Tunstall-Pedoe argued that the only difference between change in the 19th century/early 20th century and now is the pace of change. “I think there is plenty of evidence that the pace of change is increasing.”
It is not necessarily clear that new jobs will replace current jobs as happened in the past, as no one knows for sure what is going to happen, said Tunstall-Pedoe, who advised the young audience attending the forum that “the remedy is to keep learning, be part of this technological change and adapt to it, and continue to learn new skills so you don’t get left behind. Stay on top of technology, apply AI (artificial intelligence)to your existing business.”
He said that senior management jobs that involve complex management of people, evolved technologies and entrepreneurship are going to be the last ones to be replaced, contrary to the simpler jobs that will be among the first to be replaced.
Involving more people in coding and programing is not the answer, according to Baldwin.
“We already seeing applications where AI is doing coding. I trained as an engineer, and if I look at the advancements over the life of my career, I used to have to do manual drafting. I don’t have to do that anymore, because of high-performance computing and simulation.”
Engineers, she said, like to solve and frame problems, which is a “crucial” trait for which humans cannot be replaced.
“There are two things critical for success: Desire and opportunity,” she said, adding that “it is very apparent that the leaders of this country are providing the youth with opportunity. The question is — do the youth have the desire? And when you match these two together, you can only be successful.”


Library of Makkah Grand Mosque is ‘beacon of knowledge’

Updated 26 min 19 sec ago
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Library of Makkah Grand Mosque is ‘beacon of knowledge’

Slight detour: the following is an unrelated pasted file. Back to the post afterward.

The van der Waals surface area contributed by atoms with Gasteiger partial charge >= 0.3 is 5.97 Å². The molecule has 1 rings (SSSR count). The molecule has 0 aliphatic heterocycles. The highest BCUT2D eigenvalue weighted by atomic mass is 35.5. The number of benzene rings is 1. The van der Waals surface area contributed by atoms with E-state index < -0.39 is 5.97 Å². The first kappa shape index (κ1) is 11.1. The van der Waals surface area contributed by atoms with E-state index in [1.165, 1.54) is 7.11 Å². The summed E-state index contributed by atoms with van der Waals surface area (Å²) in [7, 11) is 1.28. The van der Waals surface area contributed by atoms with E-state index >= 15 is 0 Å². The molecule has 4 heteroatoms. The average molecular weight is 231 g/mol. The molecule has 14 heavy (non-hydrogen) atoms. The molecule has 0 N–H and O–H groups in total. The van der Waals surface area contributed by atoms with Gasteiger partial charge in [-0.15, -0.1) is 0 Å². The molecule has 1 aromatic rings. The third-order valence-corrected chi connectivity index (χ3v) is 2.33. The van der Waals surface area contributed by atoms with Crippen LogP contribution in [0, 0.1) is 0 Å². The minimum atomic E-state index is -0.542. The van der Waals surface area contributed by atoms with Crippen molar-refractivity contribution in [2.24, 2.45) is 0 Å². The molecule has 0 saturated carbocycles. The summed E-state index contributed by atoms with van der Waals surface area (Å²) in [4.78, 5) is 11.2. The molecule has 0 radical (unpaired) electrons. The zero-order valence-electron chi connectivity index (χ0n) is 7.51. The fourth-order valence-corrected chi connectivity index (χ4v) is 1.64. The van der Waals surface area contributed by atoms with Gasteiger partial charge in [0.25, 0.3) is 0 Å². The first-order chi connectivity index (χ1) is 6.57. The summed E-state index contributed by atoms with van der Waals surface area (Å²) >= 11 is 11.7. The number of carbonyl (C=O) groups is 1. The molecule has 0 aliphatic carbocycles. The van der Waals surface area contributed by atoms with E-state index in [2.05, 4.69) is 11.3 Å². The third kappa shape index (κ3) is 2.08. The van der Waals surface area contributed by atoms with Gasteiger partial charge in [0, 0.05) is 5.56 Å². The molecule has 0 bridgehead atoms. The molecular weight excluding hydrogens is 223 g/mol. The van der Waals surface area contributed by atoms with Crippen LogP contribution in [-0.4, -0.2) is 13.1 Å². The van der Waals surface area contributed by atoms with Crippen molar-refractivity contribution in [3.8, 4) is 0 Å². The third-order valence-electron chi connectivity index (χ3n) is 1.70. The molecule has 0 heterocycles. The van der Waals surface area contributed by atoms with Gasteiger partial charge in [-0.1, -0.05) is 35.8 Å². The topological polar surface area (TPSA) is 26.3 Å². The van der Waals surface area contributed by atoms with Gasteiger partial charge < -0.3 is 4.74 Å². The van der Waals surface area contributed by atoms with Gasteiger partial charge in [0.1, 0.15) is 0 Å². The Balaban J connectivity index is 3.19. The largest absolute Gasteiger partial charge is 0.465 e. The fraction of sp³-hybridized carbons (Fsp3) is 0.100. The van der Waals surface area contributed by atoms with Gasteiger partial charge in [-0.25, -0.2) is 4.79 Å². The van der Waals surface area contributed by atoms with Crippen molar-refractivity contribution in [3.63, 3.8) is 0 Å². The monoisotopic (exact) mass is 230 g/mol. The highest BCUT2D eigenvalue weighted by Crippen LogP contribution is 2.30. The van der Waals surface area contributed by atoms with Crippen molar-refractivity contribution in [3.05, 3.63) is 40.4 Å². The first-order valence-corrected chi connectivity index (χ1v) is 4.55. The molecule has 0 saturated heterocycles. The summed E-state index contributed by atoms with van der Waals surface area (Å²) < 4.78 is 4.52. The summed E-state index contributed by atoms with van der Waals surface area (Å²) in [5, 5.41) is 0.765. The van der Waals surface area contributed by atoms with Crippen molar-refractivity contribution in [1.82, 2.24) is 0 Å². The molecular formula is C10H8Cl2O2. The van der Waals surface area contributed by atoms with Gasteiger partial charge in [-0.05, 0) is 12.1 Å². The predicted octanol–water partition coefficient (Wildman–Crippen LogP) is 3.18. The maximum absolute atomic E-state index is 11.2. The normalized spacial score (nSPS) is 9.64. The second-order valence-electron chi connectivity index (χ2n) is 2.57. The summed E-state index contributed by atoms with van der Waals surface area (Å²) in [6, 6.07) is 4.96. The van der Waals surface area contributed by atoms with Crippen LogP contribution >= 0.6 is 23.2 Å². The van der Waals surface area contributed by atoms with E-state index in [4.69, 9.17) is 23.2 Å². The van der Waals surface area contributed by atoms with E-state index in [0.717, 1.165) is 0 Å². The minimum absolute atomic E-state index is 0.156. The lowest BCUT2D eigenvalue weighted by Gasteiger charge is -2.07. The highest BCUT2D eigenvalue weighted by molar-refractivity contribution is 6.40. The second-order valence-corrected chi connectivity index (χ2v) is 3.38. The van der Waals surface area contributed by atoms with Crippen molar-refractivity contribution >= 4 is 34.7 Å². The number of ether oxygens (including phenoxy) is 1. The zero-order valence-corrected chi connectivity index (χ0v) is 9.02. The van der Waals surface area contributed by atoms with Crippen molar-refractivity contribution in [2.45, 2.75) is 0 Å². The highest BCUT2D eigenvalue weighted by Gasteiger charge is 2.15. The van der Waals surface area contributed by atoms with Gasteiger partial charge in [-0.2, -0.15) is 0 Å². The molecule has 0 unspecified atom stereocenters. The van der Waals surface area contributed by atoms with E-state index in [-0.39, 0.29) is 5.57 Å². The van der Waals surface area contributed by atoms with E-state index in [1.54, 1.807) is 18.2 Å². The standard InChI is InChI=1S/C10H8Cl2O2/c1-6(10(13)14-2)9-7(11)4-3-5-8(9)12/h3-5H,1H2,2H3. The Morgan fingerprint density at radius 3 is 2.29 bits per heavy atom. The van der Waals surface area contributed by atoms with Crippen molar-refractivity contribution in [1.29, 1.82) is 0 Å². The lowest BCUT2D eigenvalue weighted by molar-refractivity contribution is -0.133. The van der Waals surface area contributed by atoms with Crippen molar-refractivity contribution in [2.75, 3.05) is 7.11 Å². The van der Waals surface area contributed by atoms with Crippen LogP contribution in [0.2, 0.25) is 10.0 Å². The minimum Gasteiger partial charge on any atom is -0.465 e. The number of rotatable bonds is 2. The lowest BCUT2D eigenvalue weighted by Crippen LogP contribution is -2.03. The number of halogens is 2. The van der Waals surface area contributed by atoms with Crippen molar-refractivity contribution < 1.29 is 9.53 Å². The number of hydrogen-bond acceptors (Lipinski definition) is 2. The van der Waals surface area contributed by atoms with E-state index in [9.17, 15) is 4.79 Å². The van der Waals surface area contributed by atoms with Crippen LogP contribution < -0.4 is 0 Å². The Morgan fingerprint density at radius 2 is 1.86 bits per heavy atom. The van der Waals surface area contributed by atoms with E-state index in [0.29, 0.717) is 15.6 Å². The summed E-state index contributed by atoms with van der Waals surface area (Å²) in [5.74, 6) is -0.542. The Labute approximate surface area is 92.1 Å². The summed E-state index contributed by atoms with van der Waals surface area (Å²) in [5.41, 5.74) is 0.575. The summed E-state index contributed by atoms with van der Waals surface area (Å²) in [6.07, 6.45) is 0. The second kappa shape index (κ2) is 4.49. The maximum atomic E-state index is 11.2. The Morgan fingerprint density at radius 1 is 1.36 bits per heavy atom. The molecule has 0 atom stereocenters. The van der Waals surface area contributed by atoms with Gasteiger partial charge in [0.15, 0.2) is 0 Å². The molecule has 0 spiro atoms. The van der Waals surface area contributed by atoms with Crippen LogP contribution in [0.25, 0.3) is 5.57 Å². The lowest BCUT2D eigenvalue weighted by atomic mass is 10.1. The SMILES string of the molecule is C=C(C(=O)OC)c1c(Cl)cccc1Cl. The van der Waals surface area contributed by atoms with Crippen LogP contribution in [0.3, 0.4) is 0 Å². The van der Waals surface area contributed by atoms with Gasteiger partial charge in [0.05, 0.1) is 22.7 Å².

• The library at the Grand Mosque is one of the oldest libraries in the Islamic world
  • It was established during the second century (Hijri calendar) at the beginning of the Abbasid period in 160 AH

JEDDAH: The library of Makkah Grand Mosque, which is affiliated with the General Presidency for the Affairs of the Grand Mosque and the Prophet’s Mosque, is one of the oldest libraries in the Islamic world. It was established during the second century AH at the beginning of the Abbasid period in 160 AH.

It was named the Library of Makkah Grand Mosque in 1357 AH when King Abdul Aziz bin Abdul Rahman Al-Saud set up a committee of Makkah scholars to study its conditions and organize it in accordance with its status and importance. 

The library began under one of the domes of the Grand Mosque dedicated to the preservation of copies of the Qur’an. 

In 1357 AH the library moved for the first time outside the Grand Mosque to become affiliated with the Ministry of Hajj until 1385 AH, when it was affiliated with the General Presidency of Religious Supervision at the Grand Mosque. It then changed its name to the General Presidency for the Affairs of the Grand Mosque and the Prophet’s Mosque and became a public library to serve students of religion.

The establishment of the Library of Makkah Grand Mosque project near the Grand Mosque and within the historical expansion project of the Grand Mosque affirms the status of the two Holy Mosques and the state’s keenness to take care of them and of the system of services provided and the scholarly and historical importance of the library.